Tuesday, June 1, 2010

Is Humanity Unsustainable?

The co-inventor of "the ecological footprint" now calls for a planned contraction of the economy, to save the biosphere and promote world fairness. How our primeval brains work against us.

Powerful speech on Radio EcoShock [mp3, transcript by Alex Smith] by Canadian biologist Dr. Bill Rees, April 15, 2010.

At a meeting of the World Federalists, guest speaker Dr. William Rees gave this speech standing, without notes. It shines with clarity, developed form decades of lecturing, in the field of his passion, which he himself developed – the “ecological footprint.” Rees is a professor at the University of British Columbia, Canada – and a Fellow of the Post Carbon Institute.

Rees begins with an early warning, following the 1992 United Nations Conference on the Environment. It is a statement by the Union of Concerned Scientists issuing a warning to humanity.

"Many of the Nobel Laureates in science signed on to this particular document but the bottom line is pretty clear: 'A great change in our stewardship of the Earth and our life on it, is required if vast misery is to be avoided, and our global home is not to be irretrievably mutilated.'"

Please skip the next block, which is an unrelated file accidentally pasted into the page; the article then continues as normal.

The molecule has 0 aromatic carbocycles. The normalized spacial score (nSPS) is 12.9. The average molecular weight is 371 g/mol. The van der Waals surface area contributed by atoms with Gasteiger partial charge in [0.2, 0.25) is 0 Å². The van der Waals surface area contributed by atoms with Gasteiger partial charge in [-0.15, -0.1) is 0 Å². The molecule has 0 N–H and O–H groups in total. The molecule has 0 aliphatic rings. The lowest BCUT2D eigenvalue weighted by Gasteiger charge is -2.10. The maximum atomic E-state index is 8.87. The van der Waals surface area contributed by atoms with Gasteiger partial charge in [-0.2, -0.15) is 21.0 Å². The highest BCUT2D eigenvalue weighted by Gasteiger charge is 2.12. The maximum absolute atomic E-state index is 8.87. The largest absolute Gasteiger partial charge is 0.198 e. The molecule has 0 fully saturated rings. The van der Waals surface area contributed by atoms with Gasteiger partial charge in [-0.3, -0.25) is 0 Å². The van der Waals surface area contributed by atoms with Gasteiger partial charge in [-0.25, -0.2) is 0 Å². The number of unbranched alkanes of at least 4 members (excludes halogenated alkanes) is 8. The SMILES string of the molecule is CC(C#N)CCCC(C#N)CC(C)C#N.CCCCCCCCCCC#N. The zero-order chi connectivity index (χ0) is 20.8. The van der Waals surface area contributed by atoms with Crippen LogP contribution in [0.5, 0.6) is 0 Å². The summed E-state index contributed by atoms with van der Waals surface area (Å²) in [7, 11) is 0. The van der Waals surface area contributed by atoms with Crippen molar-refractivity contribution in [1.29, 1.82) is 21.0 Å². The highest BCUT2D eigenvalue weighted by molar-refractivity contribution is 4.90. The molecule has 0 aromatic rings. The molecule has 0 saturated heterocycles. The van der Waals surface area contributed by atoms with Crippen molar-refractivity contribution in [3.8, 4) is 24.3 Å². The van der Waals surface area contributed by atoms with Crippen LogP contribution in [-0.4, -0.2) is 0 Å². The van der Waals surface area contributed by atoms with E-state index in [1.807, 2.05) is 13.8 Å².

Dr. Rees says this warning had no effect whatsoever. He moves to a more recent statement, from the Millennium Ecosystem Summary Report, in which Rees participated, along with 10,000 other scientists. It was the largest study ever taken of the world's ecosystems. It warned that:

‘human activity is putting such a strain on that the natural functions of the Earth that 'the ability of the planet's ecosystems to sustain human endeavor can no longer be taken for granted.'

It is no exaggeration to say that Bill Rees has taught and inspired at least two generations of students, ecologists, and environmentalists around the world. Here he outlines the condition of humanity on a small planet, with thoughts on how both can survive.

[via Energy Bulletin]

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